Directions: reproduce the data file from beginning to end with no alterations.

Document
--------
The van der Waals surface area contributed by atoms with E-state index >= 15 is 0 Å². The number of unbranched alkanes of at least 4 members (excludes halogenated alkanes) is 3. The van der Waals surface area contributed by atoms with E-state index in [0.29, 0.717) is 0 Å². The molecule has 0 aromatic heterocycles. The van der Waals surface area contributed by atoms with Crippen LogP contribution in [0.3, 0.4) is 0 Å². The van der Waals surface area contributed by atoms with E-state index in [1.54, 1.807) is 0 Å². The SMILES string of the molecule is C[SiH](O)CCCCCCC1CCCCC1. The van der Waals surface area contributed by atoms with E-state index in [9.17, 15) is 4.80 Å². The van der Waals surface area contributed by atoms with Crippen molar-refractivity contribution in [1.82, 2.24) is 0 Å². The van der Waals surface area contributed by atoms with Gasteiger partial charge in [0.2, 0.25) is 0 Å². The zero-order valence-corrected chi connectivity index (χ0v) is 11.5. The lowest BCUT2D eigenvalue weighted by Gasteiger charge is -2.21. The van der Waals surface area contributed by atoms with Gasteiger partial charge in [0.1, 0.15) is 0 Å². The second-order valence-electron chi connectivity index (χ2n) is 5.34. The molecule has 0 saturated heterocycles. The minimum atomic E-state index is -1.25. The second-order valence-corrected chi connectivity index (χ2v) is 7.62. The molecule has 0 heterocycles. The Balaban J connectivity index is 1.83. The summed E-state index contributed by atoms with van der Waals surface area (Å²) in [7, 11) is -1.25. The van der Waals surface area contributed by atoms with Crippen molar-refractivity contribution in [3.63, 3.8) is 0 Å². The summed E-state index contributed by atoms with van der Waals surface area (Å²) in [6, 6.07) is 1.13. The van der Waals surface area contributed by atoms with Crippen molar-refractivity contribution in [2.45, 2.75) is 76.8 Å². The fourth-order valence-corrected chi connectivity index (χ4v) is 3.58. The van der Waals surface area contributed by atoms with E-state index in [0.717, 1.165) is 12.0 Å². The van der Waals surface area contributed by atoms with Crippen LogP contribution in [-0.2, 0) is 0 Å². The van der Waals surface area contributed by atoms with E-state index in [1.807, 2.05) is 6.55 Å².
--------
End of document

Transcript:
The van der Waals surface area contributed by atoms with E-state index >= 15 is 0 Å². The number of unbranched alkanes of at least 4 members (excludes halogenated alkanes) is 3. The van der Waals surface area contributed by atoms with E-state index in [0.29, 0.717) is 0 Å². The molecule has 0 aromatic heterocycles. The van der Waals surface area contributed by atoms with Crippen LogP contribution in [0.3, 0.4) is 0 Å². The van der Waals surface area contributed by atoms with E-state index in [1.54, 1.807) is 0 Å². The SMILES string of the molecule is C[SiH](O)CCCCCCC1CCCCC1. The van der Waals surface area contributed by atoms with E-state index in [9.17, 15) is 4.80 Å². The van der Waals surface area contributed by atoms with Crippen molar-refractivity contribution in [1.82, 2.24) is 0 Å². The van der Waals surface area contributed by atoms with Gasteiger partial charge in [0.2, 0.25) is 0 Å². The zero-order valence-corrected chi connectivity index (χ0v) is 11.5. The lowest BCUT2D eigenvalue weighted by Gasteiger charge is -2.21. The van der Waals surface area contributed by atoms with Gasteiger partial charge in [0.1, 0.15) is 0 Å². The second-order valence-electron chi connectivity index (χ2n) is 5.34. The molecule has 0 saturated heterocycles. The minimum atomic E-state index is -1.25. The second-order valence-corrected chi connectivity index (χ2v) is 7.62. The molecule has 0 heterocycles. The Balaban J connectivity index is 1.83. The summed E-state index contributed by atoms with van der Waals surface area (Å²) in [7, 11) is -1.25. The van der Waals surface area contributed by atoms with Crippen molar-refractivity contribution in [3.63, 3.8) is 0 Å². The summed E-state index contributed by atoms with van der Waals surface area (Å²) in [6, 6.07) is 1.13. The van der Waals surface area contributed by atoms with Crippen molar-refractivity contribution in [2.45, 2.75) is 76.8 Å². The fourth-order valence-corrected chi connectivity index (χ4v) is 3.58. The van der Waals surface area contributed by atoms with E-state index in [0.717, 1.165) is 12.0 Å². The van der Waals surface area contributed by atoms with Crippen LogP contribution in [-0.2, 0) is 0 Å². The van der Waals surface area contributed by atoms with E-state index in [1.807, 2.05) is 6.55 Å².